To the 22,336 fans at the United Center, Ben Bishop looked uncomfortable. At times, he looked to be more of a liability rather than an asset.
But his performance said otherwise, and you won't hear a peep from the Tampa Bay Lightning on what exactly appears to be bothering Bishop.
"It's gonna take a lot not to play in a Stanley Cup Final game, personally," Bishop said following a 36-save win over the Blackhawks in Game 3 of the Stanley Cup Final on Monday night.
Bishop, who was removed from Game 2 twice in the third period, participated in Monday morning's skate, but his status for Game 3 remained uncertain. Until Lightning coach Jon Cooper had a long conversation with his starting goaltender when the team arrived at the rink hours later.
"There wasn't any doubt in his eyes," Cooper said of Bishop. "You can read when guys are sitting there saying, 'Coach, I'll go for you.' Or you can say, 'Give me the net.' That kid said, 'Give me the net.'"
So he did. But it was evident Bishop wasn't 100 percent.
After making an initial save early in the first period, Bishop, who veered to the left of his crease, attempted to regain his net by quickly sliding from left to right. But it seemed to aggravate — or re-aggravate — his mysterious injury the Lightning are mum on discussing.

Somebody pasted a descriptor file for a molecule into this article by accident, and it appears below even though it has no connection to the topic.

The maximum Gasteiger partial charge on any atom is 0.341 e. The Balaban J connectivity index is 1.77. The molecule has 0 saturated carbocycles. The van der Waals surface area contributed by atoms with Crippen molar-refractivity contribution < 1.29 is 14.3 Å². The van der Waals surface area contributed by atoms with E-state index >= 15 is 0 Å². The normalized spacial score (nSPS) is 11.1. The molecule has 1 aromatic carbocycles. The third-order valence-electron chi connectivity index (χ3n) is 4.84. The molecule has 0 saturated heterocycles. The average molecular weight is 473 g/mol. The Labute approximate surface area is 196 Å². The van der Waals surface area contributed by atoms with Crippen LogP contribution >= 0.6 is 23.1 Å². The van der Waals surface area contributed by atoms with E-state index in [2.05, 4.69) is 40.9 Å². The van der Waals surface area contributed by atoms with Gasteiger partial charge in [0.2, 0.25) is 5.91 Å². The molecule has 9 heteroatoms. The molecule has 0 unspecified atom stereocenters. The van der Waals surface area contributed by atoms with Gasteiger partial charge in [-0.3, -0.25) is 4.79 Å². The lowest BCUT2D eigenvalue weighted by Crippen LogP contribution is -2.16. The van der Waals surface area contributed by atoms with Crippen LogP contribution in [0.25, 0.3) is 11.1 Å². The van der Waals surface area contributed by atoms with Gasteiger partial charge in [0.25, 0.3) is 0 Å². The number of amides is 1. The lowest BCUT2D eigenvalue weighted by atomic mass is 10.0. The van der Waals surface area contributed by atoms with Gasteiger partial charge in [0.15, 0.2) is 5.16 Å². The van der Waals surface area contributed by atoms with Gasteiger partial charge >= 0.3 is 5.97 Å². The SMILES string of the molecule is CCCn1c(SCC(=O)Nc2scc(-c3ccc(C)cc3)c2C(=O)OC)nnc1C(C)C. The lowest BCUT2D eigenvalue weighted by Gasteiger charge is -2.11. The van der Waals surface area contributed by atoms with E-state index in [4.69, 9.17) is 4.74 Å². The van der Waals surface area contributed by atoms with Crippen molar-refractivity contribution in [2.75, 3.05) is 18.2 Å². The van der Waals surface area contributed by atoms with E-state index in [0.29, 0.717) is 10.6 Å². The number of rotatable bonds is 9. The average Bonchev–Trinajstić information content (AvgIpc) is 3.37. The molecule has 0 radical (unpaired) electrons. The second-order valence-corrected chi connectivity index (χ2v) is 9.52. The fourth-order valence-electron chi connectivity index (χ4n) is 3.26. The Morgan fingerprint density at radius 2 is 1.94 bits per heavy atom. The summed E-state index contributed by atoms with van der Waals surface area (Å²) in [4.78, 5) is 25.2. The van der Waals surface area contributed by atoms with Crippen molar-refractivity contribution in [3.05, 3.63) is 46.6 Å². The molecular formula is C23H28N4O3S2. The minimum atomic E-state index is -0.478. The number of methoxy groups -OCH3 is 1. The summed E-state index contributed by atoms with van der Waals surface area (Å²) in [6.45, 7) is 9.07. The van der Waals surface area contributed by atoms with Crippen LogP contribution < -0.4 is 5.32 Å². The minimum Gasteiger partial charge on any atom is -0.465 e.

And it didn't get any better.
When pucks cleared the defensive zone, Bishop used that as an opportunity to hunch over and regather himself. He took as much time as he could after making saves from the butterfly position, but Cooper told NBC Sports Network's Pierre McGuire during an in-game interview that "it takes him a little bit longer to get up than most guys" because of Bishop's size.
Cooper admitted after the game that at no point did he ever think about yanking Bishop, who improved to 8-3 on the road this postseason.
"If he was going to be in harm's way, we would have pulled him out," Cooper assured.
"I felt the same pretty much the whole game," Bishop insisted.
Lightning captain Steven Stamkos knows the speculation will circulate throughout the Stanley Cup Final, but said Bishop "didn't look hurt out there to me."
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One thing's for sure, though: Injured or not, Bishop has played just as big as his 6-foot-7 frame and it's one of the main reasons the Lightning have taken a 2-1 series lead, recapturing home-ice advantage.
“That’s what great goalies do,” Stamkos said. "That’s what great players do. They rise to the occasion. He did that. We didn’t have our best. We needed him. And obviously guys are very happy for him the way he performed tonight.
“He gave us a chance to respond after the first. That’s all you can ask of a goaltender at this time of year.”